Saturday, March 26, 2011

Samedi: The Frog With the Banjo

We have talked before about the importance of keeping quiet when in the midst of a magickal undertaking. Even after the thing is done and finished, whether successfully or not-so-much, the wise root worker keeps it to themselves, perhaps discussing it with a trusted companion or two but nothing more. Rumination on this time honored truth yesterday brought two things to my mind. The first involved the wisdom of this blog and the second involved an old hoodoo story about a reptile playing a stringed instrument.

The story, as I originally heard it, involves a frog with a banjo. Other versions I have sense collected include turtles, lizards and alligators as well as frogs playing banjos, guitars and fiddles. In one unusual case I found a version from Arizona that tells of an armadillo with a guitar, clearly a sign of not just hoodoo influence but Latino as well. Generally speaking, though, the animal is native to the bayous and swamps of the south and the instrument is either a banjo or a guitar. Here is the way I learned it:

A boy was out fishing in the bayou and the sun was going down. Unfortunately he had not been lucky and he wanted to catch something substantial before he headed home. He dipped his hook in the murky water and closed his eyes tight, praying for a healthy fish to take home to Grandpa. After a minute, the boy swore he heard someone strumming a banjo and then he heard singing too. He opened his eyes in surprise because this spot was not usually visited by anyone else.

Imagine the boy’s astonishment when, on a log floating by, he saw a frog playing a tiny banjo and singing in a handsome, tenor voice. The boy stood up, dropped his pole and with his heart thumping in his chest he ran home as quick as he could. He burst in to the little house where he and his grandpa lived.

“Grandpa! Grandpa! You’ll never guess what I saw.”

“Probably not,” Grandpa said without looking up from his paper. “You catch anything?”

“Yes! No! Grandpa, I saw a frog playing a banjo!”

Grandpa looked up this time, his white eyebrows raised and his dark brow furrowed. “You what?”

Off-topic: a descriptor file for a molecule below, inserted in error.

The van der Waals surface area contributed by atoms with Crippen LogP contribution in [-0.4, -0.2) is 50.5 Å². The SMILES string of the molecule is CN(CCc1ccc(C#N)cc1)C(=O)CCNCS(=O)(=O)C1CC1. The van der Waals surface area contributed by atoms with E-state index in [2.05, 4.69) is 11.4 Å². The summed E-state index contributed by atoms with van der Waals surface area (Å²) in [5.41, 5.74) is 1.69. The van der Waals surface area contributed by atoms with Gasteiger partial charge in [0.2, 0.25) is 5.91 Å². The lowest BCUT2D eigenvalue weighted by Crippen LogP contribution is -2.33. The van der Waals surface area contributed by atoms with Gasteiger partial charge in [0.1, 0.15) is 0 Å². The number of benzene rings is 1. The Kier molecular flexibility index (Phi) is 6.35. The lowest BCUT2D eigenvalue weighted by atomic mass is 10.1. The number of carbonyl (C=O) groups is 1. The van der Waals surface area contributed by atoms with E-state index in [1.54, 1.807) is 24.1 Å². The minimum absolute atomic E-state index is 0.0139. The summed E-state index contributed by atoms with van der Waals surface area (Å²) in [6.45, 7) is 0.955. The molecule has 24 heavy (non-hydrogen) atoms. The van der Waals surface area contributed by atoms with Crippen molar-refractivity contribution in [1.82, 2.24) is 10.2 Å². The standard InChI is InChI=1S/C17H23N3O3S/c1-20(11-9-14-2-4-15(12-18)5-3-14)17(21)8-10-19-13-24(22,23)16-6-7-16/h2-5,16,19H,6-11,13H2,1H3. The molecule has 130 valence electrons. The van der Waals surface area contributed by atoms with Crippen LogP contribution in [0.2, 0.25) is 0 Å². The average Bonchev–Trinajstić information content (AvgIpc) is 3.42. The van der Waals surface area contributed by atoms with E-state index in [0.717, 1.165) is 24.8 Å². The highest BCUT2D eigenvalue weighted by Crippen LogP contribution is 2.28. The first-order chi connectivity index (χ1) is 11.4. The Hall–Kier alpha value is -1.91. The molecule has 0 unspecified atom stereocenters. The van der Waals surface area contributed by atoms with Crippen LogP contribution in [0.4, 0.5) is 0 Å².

“I saw a frog playing a banjo down to the bayou, and he was singing too. Come on now. This is something you – ”

For as old as he was, Grandpa moved pretty well and before the boy could finish his sentence Grandpa grabbed him by the arm. The boy got a whipping he would remember all his life for lying, and Grandpa sent him to bed without supper.

The next day, after school was done, the boy managed to talk his grandpa into going fishing with him. He prayed the whole way down to the fishing hole that the frog would float by again, singing in his sweet voice and strumming on that banjo. After a time of silence, the boy started to talk about the frog again. Though Grandpa said he’d hear no more about it, the boy couldn’t help himself. As the sun began to go down, Grandpa was about to give that boy another whipping just for lying twice over.

All of a sudden, the sound of a banjo floated over the water and a handsome, tenor voice was heard singing along with the melody. Grandpa looked and there was that frog just like the boy had said, with a banjo in his little, amphibian hands. And the frog sang: “You all have seen me. Don’t tell all you know. Live happy now.”

The boy and Grandpa went home, and never again did either of them mention that magickal frog. In return, no matter when they went to that fishing hole they always caught enough fish to feed themselves and a few neighbors besides.

Of course the frog is a totem animal, otherworldly and only capable of working his magick if the creatures he looks after keep their mouths shut. The lesson is well taken. If we speak too freely, the ancestors will doubtless give us the beat-down. Faites attention, mes amis ~

Header: Frog Playing a Banjo in Moonlight via AllPosters.com

4 comments:

Le Loup said...

Good story, thank you.
http://woodsrunnersdiary.blogspot.com/

Pauline said...

Thank you, too. I just love this story and it's one my kids have heard more than once. "Really Mom; again?"

Timmy! said...

And I wouldn't be surprised if this story wasn't the inspiration for the "Michigan J. Frog" character from the old Warner Brothers "Looney Tunes" cartoons from my childhood, Pauline...

Pauline said...

I believe you are correct, sir. Michigan J. Frog is that guy with the banjo moved on to an urban landscape. Go figure.